The technician took me back to an even darker corner of the hospital basement. Every MRI starts with setting up an IV for the contrast and getting asked the same thirty or so questions. Do you have a pacemaker, shrapnel, tattoo, piercings, and so on. Then they check to make sure they’ve got the right person matched with the right procedure.
“And what are we scanning for you today?” the tech asked.
“And what’s the reason you’re having the MRI?”
“Oh, I’ve got this brain tumor.” I tried to make it sound like no big deal, but my tech was an empathizer. The answer made him pause.
“Oh,” he said, looking me straight in the eye.
“I’M NOT FUCKING GO TO CRY YET!” I screamed internally.
We walked back to the room with the body-sized tube and the super-heavy, super-wide door. And I assumed the position.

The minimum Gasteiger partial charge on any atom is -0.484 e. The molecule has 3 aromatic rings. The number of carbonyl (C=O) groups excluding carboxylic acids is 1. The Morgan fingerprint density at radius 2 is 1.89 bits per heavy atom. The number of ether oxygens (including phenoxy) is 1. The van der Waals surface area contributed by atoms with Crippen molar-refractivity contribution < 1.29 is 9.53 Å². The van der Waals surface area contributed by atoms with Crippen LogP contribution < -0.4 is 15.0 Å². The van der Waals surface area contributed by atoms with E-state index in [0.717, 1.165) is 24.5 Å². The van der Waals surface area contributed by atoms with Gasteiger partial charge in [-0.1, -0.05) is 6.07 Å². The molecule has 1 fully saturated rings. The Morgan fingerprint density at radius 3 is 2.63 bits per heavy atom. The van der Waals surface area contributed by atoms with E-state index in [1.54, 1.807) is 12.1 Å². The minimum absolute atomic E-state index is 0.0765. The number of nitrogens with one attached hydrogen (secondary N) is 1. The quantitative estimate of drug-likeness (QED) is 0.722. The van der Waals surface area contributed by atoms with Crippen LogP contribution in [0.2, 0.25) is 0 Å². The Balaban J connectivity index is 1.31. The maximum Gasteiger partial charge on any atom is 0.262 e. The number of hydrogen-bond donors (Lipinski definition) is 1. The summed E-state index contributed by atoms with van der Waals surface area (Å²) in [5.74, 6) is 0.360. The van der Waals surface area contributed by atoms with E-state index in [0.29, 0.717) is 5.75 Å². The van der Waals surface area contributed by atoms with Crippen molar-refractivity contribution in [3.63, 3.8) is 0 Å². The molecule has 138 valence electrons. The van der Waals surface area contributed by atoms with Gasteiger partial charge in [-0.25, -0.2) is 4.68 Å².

Not every machine is the same—there can sometimes be huge differences, at least from a patient’s perspective, even among machines in a single radiology department.
The one I got Friday didn’t have headphones or music. I got foam earplugs. It wasn’t as roomy as the ones at Barnes-Jewish or Siteman either. There was no light inside. It was very much like my first MRI in a mobile unit in a trailer in a clinic parking lot in Danville, IL. Right down to the washcloth I asked them to put over my eyes.
The very caring tech Friday reminded me of the very caring tech in 2017. “Hey, I haven’t left yet!” he tapped my knee. He was yelling so I could hear him with the earplugs in. “Squeeze the panic ball for me so I know it’s working!” A loud tone sounded out in the room.
“Great! Let’s get this over!” I think he said. I gave a thumbs up.